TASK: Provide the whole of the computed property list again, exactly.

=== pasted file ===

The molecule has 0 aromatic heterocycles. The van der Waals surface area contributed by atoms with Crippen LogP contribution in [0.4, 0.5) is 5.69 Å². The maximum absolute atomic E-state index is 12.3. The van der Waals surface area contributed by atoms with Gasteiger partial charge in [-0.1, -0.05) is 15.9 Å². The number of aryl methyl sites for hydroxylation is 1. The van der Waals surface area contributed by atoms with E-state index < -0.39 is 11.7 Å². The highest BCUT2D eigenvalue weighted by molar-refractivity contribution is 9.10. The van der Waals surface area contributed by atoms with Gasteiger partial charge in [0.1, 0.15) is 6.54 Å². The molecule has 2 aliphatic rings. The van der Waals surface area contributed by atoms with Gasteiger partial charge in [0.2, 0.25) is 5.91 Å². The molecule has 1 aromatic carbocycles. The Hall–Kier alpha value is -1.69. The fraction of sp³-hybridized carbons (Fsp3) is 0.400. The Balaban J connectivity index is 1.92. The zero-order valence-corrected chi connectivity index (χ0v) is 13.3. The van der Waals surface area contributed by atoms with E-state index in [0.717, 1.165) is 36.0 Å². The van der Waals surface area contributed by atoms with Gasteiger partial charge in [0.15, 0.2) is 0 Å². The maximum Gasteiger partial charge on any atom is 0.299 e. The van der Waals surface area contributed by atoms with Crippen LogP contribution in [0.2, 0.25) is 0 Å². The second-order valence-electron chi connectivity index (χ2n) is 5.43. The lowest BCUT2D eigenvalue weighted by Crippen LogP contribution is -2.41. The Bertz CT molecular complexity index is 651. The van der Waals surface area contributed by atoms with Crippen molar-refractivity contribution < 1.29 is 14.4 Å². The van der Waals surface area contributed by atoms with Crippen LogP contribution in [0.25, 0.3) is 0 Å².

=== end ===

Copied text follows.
The molecule has 0 aromatic heterocycles. The van der Waals surface area contributed by atoms with Crippen LogP contribution in [0.4, 0.5) is 5.69 Å². The maximum absolute atomic E-state index is 12.3. The van der Waals surface area contributed by atoms with Gasteiger partial charge in [-0.1, -0.05) is 15.9 Å². The number of aryl methyl sites for hydroxylation is 1. The van der Waals surface area contributed by atoms with E-state index < -0.39 is 11.7 Å². The highest BCUT2D eigenvalue weighted by molar-refractivity contribution is 9.10. The van der Waals surface area contributed by atoms with Gasteiger partial charge in [0.1, 0.15) is 6.54 Å². The molecule has 2 aliphatic rings. The van der Waals surface area contributed by atoms with Gasteiger partial charge in [0.2, 0.25) is 5.91 Å². The molecule has 1 aromatic carbocycles. The Hall–Kier alpha value is -1.69. The fraction of sp³-hybridized carbons (Fsp3) is 0.400. The Balaban J connectivity index is 1.92. The zero-order valence-corrected chi connectivity index (χ0v) is 13.3. The van der Waals surface area contributed by atoms with E-state index in [0.717, 1.165) is 36.0 Å². The van der Waals surface area contributed by atoms with Gasteiger partial charge in [0.15, 0.2) is 0 Å². The maximum Gasteiger partial charge on any atom is 0.299 e. The van der Waals surface area contributed by atoms with Crippen LogP contribution in [0.2, 0.25) is 0 Å². The second-order valence-electron chi connectivity index (χ2n) is 5.43. The lowest BCUT2D eigenvalue weighted by Crippen LogP contribution is -2.41. The Bertz CT molecular complexity index is 651. The van der Waals surface area contributed by atoms with Crippen molar-refractivity contribution < 1.29 is 14.4 Å². The van der Waals surface area contributed by atoms with Crippen LogP contribution in [0.25, 0.3) is 0 Å².